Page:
NEW YORK -- A leading bank cut its prime lending rate yesterday to the lowest rate in 21 years, a move that could spur other banks to cut their rates and make borrowing cheaper for consumers and businesses.
Morgan Guaranty Trust Co. said it cut its prime lending rate -- the rate for its best customers -- to 5.5 percent from 6 percent. Harris Trust and Savings Bank, a large regional bank in Chicago, immediately followed suit.
The move came a month after two regional banks announced similar cuts and could signal that the nation's top banks are ready to lower interest rates.
Economists, however, were skeptical that the cuts would help the economy very much.
While lower rates should theoretically help spur demand for money and boost economic activity, few think that borrowers are confident enough to want the money very much.
Banks have been criticized for keeping their interest rates on loans high, although they can borrow money cheaply from the U.S. Federal Reserve Board.
The difference between the banks' prime rate and the amount that banks can borrow money from the Fed is 3 percentage points -- a record high. After yesterday's move, the difference for Morgan Guaranty is 2.5 percent.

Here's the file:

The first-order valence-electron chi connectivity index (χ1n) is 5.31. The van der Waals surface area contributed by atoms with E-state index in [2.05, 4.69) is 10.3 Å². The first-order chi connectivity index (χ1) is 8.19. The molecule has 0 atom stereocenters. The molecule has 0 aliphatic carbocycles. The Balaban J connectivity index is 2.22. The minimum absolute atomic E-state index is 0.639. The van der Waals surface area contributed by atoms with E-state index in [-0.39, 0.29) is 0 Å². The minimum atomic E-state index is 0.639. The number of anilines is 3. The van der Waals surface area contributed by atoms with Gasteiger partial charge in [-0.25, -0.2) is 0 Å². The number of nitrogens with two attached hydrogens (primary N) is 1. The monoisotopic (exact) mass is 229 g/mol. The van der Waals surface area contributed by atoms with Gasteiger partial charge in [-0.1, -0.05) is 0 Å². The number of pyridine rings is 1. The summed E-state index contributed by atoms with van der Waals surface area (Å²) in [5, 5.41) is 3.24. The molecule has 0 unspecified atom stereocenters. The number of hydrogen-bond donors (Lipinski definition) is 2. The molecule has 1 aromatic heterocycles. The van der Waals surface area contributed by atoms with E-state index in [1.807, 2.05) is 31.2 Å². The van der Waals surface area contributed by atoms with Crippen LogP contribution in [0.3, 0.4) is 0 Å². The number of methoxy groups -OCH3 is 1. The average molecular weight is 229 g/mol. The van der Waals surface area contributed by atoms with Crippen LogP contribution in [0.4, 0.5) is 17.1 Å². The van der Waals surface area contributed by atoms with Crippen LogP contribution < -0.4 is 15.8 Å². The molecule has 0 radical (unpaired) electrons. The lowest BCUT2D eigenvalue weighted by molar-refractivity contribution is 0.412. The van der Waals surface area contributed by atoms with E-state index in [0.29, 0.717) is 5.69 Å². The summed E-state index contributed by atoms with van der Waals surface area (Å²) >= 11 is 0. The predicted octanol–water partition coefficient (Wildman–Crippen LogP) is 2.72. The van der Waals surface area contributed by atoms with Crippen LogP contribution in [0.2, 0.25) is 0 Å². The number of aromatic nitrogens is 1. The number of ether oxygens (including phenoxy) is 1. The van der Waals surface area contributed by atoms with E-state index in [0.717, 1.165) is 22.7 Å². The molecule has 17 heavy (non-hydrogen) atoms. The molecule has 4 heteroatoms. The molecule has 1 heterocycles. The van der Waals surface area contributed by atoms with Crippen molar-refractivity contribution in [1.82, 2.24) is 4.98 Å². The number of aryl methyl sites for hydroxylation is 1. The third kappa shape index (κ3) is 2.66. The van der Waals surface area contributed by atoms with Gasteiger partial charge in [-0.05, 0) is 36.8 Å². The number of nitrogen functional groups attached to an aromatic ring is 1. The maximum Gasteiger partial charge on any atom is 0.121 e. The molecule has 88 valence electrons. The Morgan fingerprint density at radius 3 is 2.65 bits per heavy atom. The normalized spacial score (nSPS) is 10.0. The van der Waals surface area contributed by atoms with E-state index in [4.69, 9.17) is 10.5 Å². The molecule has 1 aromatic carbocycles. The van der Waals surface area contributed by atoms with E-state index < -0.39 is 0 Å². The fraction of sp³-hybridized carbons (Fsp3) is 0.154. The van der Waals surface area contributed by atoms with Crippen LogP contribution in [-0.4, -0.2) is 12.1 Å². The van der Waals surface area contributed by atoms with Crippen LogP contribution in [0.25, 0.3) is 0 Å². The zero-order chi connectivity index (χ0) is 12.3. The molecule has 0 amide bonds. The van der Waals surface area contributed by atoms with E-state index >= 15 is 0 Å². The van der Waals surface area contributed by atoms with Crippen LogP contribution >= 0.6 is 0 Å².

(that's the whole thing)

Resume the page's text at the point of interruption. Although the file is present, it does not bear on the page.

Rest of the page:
Low inflation and a sluggish economy make it likely that the Fed will keep its lending rates low, so the banks can feel confident about cutting their own rates, said Dan Seto, an economist with Nikko Securities.
Another consideration is that banks have rebuilt their balance sheets, which had many bad loans on them from the 1980s. Now many think that lending money is the best way to increase profits, Mr. Seto said.
"The banks are still able to borrow cheaply and lend out the money at a much higher rate, so their profits are high. But it looks like they're now willing to forgo a portion of that rate in hopes of attracting new borrowers," Mr. Seto said.
The increased borrowing, however, may only be marginal, said Mickey Levy, chief financial economist with NationsBank Capital Markets Inc. The reason: Interest rates are falling because the economy and loan demand are weak, so low rates alone are unlikely to turn the economy around, Mr. Levy said.